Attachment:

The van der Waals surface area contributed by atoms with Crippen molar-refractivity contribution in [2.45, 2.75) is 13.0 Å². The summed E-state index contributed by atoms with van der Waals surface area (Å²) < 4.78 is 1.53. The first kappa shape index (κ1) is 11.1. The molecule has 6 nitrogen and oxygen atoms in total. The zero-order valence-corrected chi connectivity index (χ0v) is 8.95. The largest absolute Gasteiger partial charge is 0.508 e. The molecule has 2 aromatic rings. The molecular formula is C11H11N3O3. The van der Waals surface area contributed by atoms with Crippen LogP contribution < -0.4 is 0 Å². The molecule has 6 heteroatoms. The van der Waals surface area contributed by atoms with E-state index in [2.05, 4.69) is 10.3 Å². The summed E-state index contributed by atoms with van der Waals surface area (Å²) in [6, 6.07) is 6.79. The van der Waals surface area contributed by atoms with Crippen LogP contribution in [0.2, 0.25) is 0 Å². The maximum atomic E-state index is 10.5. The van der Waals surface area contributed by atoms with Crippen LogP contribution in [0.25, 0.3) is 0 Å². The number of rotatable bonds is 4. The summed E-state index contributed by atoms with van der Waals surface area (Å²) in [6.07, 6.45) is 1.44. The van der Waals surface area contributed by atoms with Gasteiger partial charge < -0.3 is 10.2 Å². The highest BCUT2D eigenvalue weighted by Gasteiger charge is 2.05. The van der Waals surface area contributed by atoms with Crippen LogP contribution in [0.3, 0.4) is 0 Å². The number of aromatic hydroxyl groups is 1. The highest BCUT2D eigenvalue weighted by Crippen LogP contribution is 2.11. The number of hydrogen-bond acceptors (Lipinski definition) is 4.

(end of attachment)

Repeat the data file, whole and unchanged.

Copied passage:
The van der Waals surface area contributed by atoms with Crippen molar-refractivity contribution in [2.45, 2.75) is 13.0 Å². The summed E-state index contributed by atoms with van der Waals surface area (Å²) < 4.78 is 1.53. The first kappa shape index (κ1) is 11.1. The molecule has 6 nitrogen and oxygen atoms in total. The zero-order valence-corrected chi connectivity index (χ0v) is 8.95. The largest absolute Gasteiger partial charge is 0.508 e. The molecule has 2 aromatic rings. The molecular formula is C11H11N3O3. The van der Waals surface area contributed by atoms with Crippen LogP contribution < -0.4 is 0 Å². The molecule has 6 heteroatoms. The van der Waals surface area contributed by atoms with E-state index in [2.05, 4.69) is 10.3 Å². The summed E-state index contributed by atoms with van der Waals surface area (Å²) in [6, 6.07) is 6.79. The van der Waals surface area contributed by atoms with Crippen LogP contribution in [0.2, 0.25) is 0 Å². The maximum atomic E-state index is 10.5. The van der Waals surface area contributed by atoms with Crippen LogP contribution in [0.25, 0.3) is 0 Å². The number of rotatable bonds is 4. The summed E-state index contributed by atoms with van der Waals surface area (Å²) in [6.07, 6.45) is 1.44. The van der Waals surface area contributed by atoms with Gasteiger partial charge < -0.3 is 10.2 Å². The highest BCUT2D eigenvalue weighted by Gasteiger charge is 2.05. The van der Waals surface area contributed by atoms with Crippen LogP contribution in [0.3, 0.4) is 0 Å². The number of aromatic hydroxyl groups is 1. The highest BCUT2D eigenvalue weighted by Crippen LogP contribution is 2.11. The number of hydrogen-bond acceptors (Lipinski definition) is 4.